I'm a "serious" gamer. I think my Xbox 360 achievement points matter. Kotaku and Demonoid are second homes, and it's not odd to find me staying in Friday night to abuse my thumbs. What does this all mean, other than the fact that I need to get out more? Well, this top 10 isn't for the person who bought a Wii because it looked fun. It's for the guys and girls who want—nay, need—HD graphics, 32 players online and awe-inspiring artificial-intelligence-filled games that make them question their desire to live in the outside world. So, read on! Here are my top 10 video games of 2007. And yes, I know, you could do better...just not in Tekken.

Top 10 Video Games by Sean F. Hamilton

10. Every Extra Extend Extreme (Xbox 360)E4 is gaming proof that big things come in small packages. It's a reverse action-shooter: the goal is to self-destruct, cause large chain reactions of explosions and extend the life of the game by collecting items left in the wake of your own destruction. Trippy graphics, awesomely original game play and the option of adding your own tracks and playing to your favorite music make this game more addictive than Tetris.

9. Motorstorm (Sony PlayStation 3)Somewhere in between Mario Kart and Gran Turismo, there's Motorstorm. With a slew of vehicles—everything from dirt bikes to big rigs—you'll race and struggle through some of the muddiest, pothole-filled tracks to ever grace a console. The beauty of this arcade-y racer lies in the huge multi-pathed levels, which let you find your way to the finish line any way you choose. Still not convinced? How about the fact that Sony purchased Evolution Studios, those behind the creation of this game, to make sure it stays a PS3 exclusive?

8. Warhawk (PS3)I loves me some online combat and Warhawk certainly delivers. Downloadable from the PS Network or available in stores with a Bluetooth headset, it's one of the most well balanced online games around. A clever mix of aerial-, vehicular- and infantry-based combat, this third-person shooter shows off the Sixaxis controls of the PS3. While it doesn't have a single-player mode, the 32-player online battles are enough to keep you coming back for more.

7. Tekken 5: Dark Resurrection Online (PS3)Exclusive to the PlayStation since its first iteration, Tekken is and always will be the king of fighting games. With 36 characters to choose from and 15-plus levels, Dark Resurrection is downloadable from the PS Network and paves the way for the digital distribution of games. Sporting HD graphics, online play, and a medley of moves that will make any gamer drool, this is a must-have for fans of the series or those who want a deep, immersive fighting-game experience.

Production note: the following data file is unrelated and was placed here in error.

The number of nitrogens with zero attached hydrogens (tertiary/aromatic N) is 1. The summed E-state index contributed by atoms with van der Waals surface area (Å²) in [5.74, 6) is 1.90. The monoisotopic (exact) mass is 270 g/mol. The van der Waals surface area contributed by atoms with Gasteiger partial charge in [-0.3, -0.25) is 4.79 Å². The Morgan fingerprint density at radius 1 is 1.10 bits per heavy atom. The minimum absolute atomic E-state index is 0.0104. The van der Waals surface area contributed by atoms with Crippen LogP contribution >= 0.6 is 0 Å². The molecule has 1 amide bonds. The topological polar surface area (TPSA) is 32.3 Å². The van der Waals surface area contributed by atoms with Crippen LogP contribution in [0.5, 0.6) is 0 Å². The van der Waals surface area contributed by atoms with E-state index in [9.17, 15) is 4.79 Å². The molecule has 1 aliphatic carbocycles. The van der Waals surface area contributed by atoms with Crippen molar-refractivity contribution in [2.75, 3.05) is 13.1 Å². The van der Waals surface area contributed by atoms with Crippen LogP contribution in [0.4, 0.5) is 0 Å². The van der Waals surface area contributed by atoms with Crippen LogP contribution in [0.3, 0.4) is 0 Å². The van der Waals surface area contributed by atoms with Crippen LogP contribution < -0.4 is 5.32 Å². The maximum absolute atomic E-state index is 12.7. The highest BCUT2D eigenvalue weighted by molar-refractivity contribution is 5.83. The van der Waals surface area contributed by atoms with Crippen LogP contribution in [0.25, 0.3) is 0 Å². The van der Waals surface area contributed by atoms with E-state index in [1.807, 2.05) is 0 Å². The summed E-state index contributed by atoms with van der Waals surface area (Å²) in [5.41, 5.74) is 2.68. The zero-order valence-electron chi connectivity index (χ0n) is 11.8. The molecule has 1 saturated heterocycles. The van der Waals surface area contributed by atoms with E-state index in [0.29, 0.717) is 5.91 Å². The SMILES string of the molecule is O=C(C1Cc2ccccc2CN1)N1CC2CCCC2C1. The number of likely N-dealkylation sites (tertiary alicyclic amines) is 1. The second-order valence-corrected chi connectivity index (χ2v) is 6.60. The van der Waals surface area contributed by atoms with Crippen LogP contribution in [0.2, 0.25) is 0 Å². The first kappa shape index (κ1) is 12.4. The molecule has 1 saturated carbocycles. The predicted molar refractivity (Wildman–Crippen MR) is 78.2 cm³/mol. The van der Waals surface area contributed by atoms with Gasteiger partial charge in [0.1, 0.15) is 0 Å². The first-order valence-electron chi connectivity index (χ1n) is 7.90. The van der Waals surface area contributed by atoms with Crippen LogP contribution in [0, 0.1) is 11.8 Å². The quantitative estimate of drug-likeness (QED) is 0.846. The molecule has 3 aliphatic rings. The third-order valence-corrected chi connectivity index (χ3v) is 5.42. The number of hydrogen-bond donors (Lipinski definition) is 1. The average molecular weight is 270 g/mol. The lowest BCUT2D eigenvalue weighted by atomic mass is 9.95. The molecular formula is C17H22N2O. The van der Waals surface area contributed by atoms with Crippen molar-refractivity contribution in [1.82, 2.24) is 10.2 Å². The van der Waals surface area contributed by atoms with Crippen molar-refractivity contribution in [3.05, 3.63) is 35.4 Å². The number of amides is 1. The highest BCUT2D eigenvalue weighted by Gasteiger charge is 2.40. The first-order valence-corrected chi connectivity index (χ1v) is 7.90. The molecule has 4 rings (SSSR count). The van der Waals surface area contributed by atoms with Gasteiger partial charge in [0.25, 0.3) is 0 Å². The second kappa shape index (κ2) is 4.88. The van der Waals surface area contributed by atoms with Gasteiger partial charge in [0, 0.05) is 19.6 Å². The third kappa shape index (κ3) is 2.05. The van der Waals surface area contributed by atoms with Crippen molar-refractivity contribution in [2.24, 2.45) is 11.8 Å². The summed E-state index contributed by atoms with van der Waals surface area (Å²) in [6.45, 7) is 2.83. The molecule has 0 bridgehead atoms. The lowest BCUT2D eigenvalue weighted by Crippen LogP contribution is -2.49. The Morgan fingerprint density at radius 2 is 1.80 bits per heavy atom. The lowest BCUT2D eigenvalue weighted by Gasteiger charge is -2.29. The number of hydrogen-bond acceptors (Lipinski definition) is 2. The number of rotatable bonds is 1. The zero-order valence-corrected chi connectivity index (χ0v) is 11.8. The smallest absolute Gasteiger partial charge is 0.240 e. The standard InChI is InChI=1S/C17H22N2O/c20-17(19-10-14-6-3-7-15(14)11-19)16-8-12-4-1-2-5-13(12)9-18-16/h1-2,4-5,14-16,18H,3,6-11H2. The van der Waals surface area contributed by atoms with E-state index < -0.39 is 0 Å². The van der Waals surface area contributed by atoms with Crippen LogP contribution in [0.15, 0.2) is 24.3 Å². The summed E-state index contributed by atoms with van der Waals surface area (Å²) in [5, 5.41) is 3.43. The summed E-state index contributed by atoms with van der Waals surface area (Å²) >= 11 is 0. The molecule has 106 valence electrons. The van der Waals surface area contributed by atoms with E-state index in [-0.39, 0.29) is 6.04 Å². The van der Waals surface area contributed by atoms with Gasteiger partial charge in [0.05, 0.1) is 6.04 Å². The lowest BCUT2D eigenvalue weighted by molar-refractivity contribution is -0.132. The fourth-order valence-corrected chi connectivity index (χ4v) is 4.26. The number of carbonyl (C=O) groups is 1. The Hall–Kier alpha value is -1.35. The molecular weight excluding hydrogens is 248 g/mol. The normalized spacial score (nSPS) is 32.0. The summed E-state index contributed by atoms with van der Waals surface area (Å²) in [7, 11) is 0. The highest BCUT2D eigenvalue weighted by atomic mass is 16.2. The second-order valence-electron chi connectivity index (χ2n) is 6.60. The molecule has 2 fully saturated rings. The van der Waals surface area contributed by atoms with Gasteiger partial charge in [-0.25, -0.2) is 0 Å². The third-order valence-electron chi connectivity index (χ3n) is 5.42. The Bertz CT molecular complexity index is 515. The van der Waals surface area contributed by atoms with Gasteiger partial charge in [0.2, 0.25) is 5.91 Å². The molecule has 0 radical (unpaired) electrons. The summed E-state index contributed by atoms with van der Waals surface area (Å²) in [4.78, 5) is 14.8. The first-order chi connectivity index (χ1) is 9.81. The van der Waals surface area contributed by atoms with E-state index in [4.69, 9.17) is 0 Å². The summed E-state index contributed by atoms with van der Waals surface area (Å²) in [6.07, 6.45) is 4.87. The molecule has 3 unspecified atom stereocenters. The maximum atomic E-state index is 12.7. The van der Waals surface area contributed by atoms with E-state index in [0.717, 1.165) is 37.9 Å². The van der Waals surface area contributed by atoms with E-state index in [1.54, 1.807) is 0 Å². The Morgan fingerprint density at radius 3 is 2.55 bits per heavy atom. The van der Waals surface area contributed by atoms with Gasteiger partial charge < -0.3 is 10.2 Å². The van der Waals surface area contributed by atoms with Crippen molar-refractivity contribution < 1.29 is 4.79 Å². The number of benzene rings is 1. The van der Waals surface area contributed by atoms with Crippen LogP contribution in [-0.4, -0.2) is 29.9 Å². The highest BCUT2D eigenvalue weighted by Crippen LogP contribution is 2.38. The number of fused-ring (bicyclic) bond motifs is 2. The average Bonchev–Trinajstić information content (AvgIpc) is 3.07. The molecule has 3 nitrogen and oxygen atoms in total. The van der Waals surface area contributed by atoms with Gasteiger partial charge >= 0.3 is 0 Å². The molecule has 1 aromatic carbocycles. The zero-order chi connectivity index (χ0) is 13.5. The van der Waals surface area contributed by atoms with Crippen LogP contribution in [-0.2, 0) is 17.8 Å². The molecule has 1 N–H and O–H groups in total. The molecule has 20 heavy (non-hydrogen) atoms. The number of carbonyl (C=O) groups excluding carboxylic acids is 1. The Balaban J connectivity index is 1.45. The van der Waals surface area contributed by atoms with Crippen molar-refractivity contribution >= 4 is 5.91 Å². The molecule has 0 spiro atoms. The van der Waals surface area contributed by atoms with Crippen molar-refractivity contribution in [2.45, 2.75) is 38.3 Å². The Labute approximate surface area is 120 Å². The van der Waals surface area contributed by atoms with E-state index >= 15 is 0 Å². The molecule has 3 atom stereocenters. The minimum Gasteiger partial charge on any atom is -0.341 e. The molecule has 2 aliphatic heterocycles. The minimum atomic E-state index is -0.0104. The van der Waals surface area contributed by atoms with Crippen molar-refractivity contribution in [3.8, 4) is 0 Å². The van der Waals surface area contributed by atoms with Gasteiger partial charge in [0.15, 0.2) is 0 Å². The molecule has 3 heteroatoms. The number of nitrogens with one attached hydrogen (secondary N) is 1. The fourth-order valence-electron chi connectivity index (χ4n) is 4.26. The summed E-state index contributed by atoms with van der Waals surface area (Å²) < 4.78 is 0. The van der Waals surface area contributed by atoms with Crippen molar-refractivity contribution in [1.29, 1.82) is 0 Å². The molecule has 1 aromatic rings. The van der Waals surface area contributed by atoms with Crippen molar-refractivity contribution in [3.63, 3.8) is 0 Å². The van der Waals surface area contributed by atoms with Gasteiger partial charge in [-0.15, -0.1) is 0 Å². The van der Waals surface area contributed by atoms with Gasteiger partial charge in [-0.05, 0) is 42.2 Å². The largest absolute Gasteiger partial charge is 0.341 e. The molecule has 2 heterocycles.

6. BioShock (360/PC)Picture this: It's 1960 and your plane just crashed into the middle of the Atlantic. Luckily, you find yourself in an underwater city named Rapture. Populated by scientists and artists who've freed themselves from the political and religious confines of society Rapture sure sounds like an eden, right? Wrong...its residents have all gone insane, spliced their genes and have amazing artificial intelligence which makes them just as smart as you. A game that makes you ponder the consequences of your actions, BioShock also introduces the creepiest foe in years, the Big Daddy (*shiver*).

5. Halo 3 (360)The Master Chief is back for the third and final act of Microsoft's flagship series. With its first week of sales grossing more money than a major motion picture, Halo 3 lived up to the massive hype that has made it a household name. Its combination of fragtastic weapons, epic levels, and ultra-tight online play means pure heaven for fans of the series and those looking for a game with plenty of pedigree.

4. Super Mario Galaxy (Nintendo Wii)It's a-him, Mario! If you're a fan of platform games, then this is a must-have for the Wii. While I find the controls for most Wii games pretty weak, Galaxies proves that the little-console-that-could stands with the big boys, even though it lacks HD capabilities. Jump, stomp and explore a variety of levels that'll make you feel like it's 1990 all over again.

3.Elder Scrolls: Oblivion,Game of the year edition (360/PS3/PC)Offering the most immersive role-playing in years, Oblivion presents a spellbinding main campaign, with more side quests than you can swing a long sword at. You'll traverse a world filled with peril and explore a sandbox environment, where the non-player characters learn and grow with you. The game of the year edition has all the downloadable expansions included and isn't for the faint of heart: Your game playtime can easily clock in at 200-plus hours.

2. Guitar Hero 3 (360/PS3/PS2/Wii)Simply put: this game rocks! While the majority scoff at the idea of rocking out with a small plastic guitar, those of us who wake up at the crack of noon know that there is no better way to live the dream. With new game types, a huge track list and online play, Guitar Hero 3 cranks it to 11 and throws beer bottles at your neighbours.

1. The Orange Box (360/PC/Coming soon to PS3)Five games for the price of one, The Orange Box takes the proverbial cake. While I think it's the best game of 2007, it may not be for everyone: If you don't like first-person shooters, stay away. This game blows the lid off its genre with a little game called Portal. With amazing writing, original game-play and one of the best endings I've ever seen, Portal breathes new life into one of the most popular game types.